Editor’s Note: A good website to know about. A lot of data on lobbying available.
In addition to campaign contributions to elected officials and candidates, companies, labor unions, and other organizations spend billions of dollars each year to lobby Congress and federal agencies. Some special interests retain lobbying firms, many of them located along Washington’s legendary K Street; others have lobbyists working in-house. We’ve got totals spent on lobbying, beginning in 1998, for everyone from AAI Corp. to Zurich Financial.
Total Lobbying Spending
Number of Lobbyists*
NOTE: Figures are on this page are calculations by the Center for Responsive Politics based on data from the Senate Office of Public Records. Data for the most recent year was downloaded on April 28, 2014.
*The number of unique, registered lobbyists who have actively lobbied.
For each interest group, we offer:
Totals: A summary of political giving dating back to 1990 election cycle, including breakdowns by type of contribution and political party
Top contributors: A list of organizations (usually U.S. companies) that have given the most from that industry through their employees and political action committees
Top recipients: A list of candidates that have received the most from a particular industry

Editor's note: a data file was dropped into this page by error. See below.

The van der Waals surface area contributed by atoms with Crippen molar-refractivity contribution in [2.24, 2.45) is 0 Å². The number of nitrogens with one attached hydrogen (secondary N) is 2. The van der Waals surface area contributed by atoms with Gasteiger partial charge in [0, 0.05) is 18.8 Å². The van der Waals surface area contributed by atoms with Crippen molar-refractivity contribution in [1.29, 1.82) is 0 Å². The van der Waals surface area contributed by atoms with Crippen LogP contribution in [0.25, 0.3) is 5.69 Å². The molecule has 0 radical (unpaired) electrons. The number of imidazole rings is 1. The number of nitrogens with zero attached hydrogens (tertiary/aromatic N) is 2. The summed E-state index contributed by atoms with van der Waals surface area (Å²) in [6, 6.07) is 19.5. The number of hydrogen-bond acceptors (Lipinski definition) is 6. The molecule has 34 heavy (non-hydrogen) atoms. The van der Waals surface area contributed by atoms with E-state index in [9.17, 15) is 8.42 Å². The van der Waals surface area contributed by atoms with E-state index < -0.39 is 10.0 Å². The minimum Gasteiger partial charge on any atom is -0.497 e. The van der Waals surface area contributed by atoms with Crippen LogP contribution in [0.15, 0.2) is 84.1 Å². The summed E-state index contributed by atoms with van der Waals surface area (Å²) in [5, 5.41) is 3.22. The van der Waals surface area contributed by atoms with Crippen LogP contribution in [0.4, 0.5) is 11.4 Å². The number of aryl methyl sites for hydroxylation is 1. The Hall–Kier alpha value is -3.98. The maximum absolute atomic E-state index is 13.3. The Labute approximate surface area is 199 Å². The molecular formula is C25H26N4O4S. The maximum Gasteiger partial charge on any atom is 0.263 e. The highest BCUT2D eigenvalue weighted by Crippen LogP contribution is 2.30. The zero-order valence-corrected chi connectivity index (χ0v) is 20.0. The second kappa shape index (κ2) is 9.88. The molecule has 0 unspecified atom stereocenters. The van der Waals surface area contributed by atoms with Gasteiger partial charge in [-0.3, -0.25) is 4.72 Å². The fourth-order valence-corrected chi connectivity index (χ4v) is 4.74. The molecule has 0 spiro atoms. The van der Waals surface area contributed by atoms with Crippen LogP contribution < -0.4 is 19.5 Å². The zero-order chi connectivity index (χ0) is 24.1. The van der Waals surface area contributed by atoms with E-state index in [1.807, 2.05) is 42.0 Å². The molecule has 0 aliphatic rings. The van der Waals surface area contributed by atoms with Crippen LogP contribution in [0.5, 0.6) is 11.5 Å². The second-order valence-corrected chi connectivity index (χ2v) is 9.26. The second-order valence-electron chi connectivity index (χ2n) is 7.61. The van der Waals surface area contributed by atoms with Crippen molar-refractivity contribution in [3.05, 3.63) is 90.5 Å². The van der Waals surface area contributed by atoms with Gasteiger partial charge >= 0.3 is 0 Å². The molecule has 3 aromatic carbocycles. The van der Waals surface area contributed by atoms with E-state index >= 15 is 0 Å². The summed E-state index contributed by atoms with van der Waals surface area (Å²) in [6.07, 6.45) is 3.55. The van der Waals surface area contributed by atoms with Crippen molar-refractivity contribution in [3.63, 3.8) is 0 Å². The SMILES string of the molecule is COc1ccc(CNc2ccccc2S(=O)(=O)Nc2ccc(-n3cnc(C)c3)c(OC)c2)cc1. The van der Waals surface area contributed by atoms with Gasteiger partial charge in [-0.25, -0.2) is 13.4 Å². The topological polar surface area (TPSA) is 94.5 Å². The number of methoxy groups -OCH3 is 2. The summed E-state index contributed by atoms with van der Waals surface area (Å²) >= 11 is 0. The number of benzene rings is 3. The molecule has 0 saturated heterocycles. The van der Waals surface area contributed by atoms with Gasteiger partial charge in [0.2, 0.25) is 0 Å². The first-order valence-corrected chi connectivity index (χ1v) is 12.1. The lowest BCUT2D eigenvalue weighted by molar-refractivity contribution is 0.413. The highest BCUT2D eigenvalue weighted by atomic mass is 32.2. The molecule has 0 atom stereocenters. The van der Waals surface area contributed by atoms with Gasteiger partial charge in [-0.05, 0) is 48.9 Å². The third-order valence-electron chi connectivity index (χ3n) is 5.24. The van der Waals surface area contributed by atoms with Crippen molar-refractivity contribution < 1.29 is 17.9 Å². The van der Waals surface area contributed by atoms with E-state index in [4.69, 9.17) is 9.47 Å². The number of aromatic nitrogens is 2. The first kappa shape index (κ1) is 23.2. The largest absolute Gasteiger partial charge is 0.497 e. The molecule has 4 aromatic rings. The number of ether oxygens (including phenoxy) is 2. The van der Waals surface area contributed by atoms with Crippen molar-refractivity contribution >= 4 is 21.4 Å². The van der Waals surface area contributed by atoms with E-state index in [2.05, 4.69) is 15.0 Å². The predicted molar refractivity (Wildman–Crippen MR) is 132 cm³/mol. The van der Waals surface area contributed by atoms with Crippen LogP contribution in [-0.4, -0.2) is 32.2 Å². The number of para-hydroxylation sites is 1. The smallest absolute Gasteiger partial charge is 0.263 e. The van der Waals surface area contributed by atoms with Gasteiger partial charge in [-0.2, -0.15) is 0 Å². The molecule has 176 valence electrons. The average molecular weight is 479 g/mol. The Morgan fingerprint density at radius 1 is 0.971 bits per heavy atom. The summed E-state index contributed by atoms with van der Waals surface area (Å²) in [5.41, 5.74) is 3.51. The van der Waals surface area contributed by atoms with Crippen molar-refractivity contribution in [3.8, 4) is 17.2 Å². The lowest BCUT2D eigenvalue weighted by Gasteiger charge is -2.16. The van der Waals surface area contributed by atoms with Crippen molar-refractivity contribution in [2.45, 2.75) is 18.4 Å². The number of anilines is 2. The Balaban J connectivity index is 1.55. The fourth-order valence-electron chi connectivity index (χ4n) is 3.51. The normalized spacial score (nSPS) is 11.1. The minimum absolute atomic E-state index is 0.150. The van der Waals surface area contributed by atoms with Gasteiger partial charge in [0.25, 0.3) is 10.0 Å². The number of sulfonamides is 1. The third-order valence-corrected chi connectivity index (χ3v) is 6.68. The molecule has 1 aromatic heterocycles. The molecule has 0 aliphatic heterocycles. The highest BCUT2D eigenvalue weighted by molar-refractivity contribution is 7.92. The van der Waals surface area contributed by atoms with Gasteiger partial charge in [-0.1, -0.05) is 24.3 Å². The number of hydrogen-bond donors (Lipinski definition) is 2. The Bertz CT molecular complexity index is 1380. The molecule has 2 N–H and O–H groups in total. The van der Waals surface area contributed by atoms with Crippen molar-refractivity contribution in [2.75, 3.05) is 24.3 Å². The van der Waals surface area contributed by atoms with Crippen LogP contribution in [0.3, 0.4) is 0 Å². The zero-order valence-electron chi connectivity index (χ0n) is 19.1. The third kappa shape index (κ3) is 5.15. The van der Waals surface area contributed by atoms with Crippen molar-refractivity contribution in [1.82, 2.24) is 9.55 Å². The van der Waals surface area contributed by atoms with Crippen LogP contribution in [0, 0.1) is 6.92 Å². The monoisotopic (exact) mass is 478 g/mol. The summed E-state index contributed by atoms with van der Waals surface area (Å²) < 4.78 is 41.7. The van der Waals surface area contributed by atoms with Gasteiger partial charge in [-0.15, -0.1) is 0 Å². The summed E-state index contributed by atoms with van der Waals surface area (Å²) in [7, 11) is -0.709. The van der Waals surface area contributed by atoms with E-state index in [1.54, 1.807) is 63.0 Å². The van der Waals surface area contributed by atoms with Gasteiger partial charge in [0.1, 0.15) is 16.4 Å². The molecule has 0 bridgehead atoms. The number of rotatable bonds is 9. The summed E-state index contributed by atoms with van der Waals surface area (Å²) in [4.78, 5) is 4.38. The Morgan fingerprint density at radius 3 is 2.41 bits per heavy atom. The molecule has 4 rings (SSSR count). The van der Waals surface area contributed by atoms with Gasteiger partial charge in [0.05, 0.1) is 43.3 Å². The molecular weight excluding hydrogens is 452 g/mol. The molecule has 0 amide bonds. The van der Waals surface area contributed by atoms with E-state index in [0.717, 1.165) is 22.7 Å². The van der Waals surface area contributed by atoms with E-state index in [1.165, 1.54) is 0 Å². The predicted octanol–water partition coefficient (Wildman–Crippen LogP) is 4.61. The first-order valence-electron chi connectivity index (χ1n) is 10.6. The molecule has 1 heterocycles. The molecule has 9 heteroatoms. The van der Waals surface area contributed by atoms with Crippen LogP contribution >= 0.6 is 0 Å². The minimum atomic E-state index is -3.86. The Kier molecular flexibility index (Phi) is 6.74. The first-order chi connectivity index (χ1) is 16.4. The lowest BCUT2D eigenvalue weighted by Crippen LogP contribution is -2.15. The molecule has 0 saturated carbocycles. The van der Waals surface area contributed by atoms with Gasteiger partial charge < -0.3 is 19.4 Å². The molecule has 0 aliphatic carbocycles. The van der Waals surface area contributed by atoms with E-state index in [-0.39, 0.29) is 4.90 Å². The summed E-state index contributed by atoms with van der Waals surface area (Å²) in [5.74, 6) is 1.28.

METHODOLOGY: The numbers on this page are based on contributions of $200 or more from PACs and individuals to federal candidates and from PACs, soft money (including directly from corporate and union treasuries) and individual donors to political parties and outside spending groups, as reported to the Federal Election Commission. Donations to Democrats, Donations to Republicans, and the associated percentages are based solely on contributions to candidates and parties. Independent expenditures and electioneering communications are not reflected in the breakdown by party.
All donations took place during the 2013-2014 election cycle and were released by the Federal Election Commission on Sunday, April 20, 2014.
Feel free to distribute or cite this material, but please credit the Center for Responsive Politics. For permission to reprint for commercial uses, such as textbooks, contact the Center.
Although the defense sector contributes far less money to politicians than many other sectors, it is one of the most powerful in politics. The sector includes defense aerospace, defense electronics and other miscellaneous defense companies.
Individuals and political action committees associated with the defense sector contributed more than $27 million to political candidates and committees during the 2012 campaign cycle, with far more going to Republicans than Democrats: $16.4 million versus $11 million. [Read more Background]
Top Contributors, 2013-2014
Huntington Ingalls Industries
Sierra Nevada Corp
Contributions to Democrats Republicans Outside Spending Groups